Kim Rhode, a Life Member of SCI and Sables, has been an avid hunter since her early childhood years. Her competitive life began at age 10 when she took up American Skeet, and was the World Champion by age 13 when she also became captain of the All-American team. Rhode didn’t stop with American Skeet, however, as she soon added Olympic-style International Double Trap and International Skeet to her impressive shooting resume.
Most recently (July 2012), Rhode set new world records at the 2012 Olympics in London by being the first American to medal in five consecutive Olympics and for shooting 99 out of 100 targets.
“SCI is proud to sponsor Kim Rhode during her historic win,” said SCI President John Whipple. “Her performance definitely puts women’s skeet on the map for the general public to fully appreciate. Thank you to Kim for being a true ambassador for the sport.”
Kim Rhode, U.S. Olympian and SCI Life Member, fired off another “first” this past weekend when she became the first U.S. athlete to win five medals in five consecutive Olympic games, and also broke an Olympic record of shooting 99 out of 100 targets. This historic accomplishment was triggered when Kim won the gold medal in Women’s Skeet.
“The hunting and shooting community is reveling in Kim’s astounding accomplishment from this weekend’s Olympic Skeet Shooting gold medal performance,” said SCI president John Whipple. “Not only did Kim set an Olympic record of shooting 99 out of 100, she also is the first American athlete to win a medal in five consecutive Olympic Games. She embodies the excellence of an Olympic legend.”
Many “firsts” have led up to this medal. At age 12, Rhode was the youngest person in history to break 100 straight in American Skeet, and in 1994 and 1995 she was the youngest person ever to captain the Open Ladies All-American Skeet Team. At age 17, she was the youngest person ever to represent the U.S. on the Olympic Shooting Team, and the youngest woman for any country in the world to make an Olympic Shooting Team.
“SCI is proud to sponsor Kim Rhode during her historic win. Her performance definitely puts women’s skeet on the map for the general public to fully appreciate.
Thank you to Kim for being a true ambassador for the sport,” concluded Whipple.
Other awards and medals that preceded Rhode’s latest records include setting an Olympic World Record in women’s double trap in 1996. Since taking the Gold in Atlanta, Rhode has twice been named the USA Shooting “Woman Athlete of the Year,” and is a recipient of SCI’s “Spirit of Courage Award.” Chevy Truck named her “Shooter of the Year” in 1996, and in that same year, Time magazine named Rhode one of the “Top Ten Sports Phenoms.” She was honored in 1997 with a Victor Award (City of Hope) and presented a “Woman of Achievement Award” from the YMCA.
Rhode’s prior Olympic achievements include Gold Medals in Double Trap in 1996 and 2008 as well as Bronze in 2000. In Skeet she earned Silver in 2008. Rhode is a life-long international hunter who started hunting before competitive shooting.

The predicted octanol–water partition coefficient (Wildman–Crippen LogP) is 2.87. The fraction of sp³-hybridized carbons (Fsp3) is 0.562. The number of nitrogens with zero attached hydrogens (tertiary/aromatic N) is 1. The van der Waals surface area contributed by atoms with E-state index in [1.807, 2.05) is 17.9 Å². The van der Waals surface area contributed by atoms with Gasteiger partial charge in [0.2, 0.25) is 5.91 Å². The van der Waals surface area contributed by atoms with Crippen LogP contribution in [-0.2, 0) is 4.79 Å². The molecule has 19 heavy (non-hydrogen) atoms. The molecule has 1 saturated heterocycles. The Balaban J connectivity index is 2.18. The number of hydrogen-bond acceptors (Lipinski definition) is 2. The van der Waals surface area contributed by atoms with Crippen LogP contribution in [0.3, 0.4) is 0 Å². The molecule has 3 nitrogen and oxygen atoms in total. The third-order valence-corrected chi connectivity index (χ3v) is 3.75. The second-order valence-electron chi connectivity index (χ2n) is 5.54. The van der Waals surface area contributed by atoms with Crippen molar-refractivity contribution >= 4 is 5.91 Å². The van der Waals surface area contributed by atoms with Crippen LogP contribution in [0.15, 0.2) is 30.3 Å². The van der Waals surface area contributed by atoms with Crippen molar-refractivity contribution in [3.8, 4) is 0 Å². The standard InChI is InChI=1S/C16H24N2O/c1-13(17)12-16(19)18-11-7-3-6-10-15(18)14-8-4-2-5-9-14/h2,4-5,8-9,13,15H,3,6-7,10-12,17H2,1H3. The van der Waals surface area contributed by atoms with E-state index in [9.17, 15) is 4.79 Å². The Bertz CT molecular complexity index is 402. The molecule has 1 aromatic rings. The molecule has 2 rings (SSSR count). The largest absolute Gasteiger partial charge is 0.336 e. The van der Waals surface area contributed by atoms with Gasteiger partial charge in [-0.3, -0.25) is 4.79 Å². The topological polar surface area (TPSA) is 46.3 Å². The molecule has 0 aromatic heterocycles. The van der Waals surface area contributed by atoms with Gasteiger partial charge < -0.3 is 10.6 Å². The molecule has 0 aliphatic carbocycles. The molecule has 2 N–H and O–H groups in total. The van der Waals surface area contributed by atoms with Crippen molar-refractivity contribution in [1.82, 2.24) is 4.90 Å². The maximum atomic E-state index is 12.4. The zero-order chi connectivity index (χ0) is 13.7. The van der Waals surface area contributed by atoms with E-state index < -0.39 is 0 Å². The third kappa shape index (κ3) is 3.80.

Next weekend, Rhode and her teammate Corey Cogdell, will compete in Women’s Trap. Both of these Olympians are sponsored by SCI.
Safari Club International will be well represented this summer at the Olympics in London, England. Both woman shotgun competitors on the U.S. team are hunters and representatives of SCI. Kim Rhode, who will set a new all-time record if she medals this year, has been an SCI Life member and staunch supporter of the freedom to hunt since she was a child. This year, Kim will be competing in women’s skeet and trap. If she receives a medal in either event,
she will have medaled in five consecutive Olympics–something that never has been done before. Corey Cogdell assured her spot on the U.S. Olympic team in women’s shotgun when she placed first in the qualifying shoot last month in Tucson, Arizona. Corey was a bronze medalist at the Olympics in Beijing four years ago.
There was a definite Safari Club presence at the ISSF Shotgun World Cup shoot, held in Tucson, Arizona, USA during the last week of March where several records were met or set. SCI, SCI Foundation and the Arizona Chapter of SCI were major sponsors of the shoot. The international/global nature of the World Cup event, and the fact that international competitors travel globally with firearms, made the connection with SCI both logical and obvious.
U.S. shooter Kim Rhode, a Life member of both SCI and Sables, set the first new world record early in competition. Rhode, then a four- and now five-time Olympic medalist, shot a perfect 75 in competition. She missed one target in the finals for a total of 99/100. Kim beat the previous world record of 74/75 set by Elena Little (Great Britain) at the 2005 ISSF Shotgun World Cup in Belgrade, Serbia. The 74/75 record had been equaled 13 times since then including Rhode, who equaled the mark twice in 2010 at the ISSF World Cup in Beijing (China) and at the ISSF World Cup Final in Izmir (Turkey).
“It’s great to start the season in this way, on my home turf, especially as we are getting closer to the Olympics,” Rhode said.
Rhode, already qualified for the 2012 Olympic Games in London after winning the 2010 World Championships, is trying to make Olympic history by becoming the first U.S. athlete competing in an individual sport to win five medals in five consecutive Olympic Games.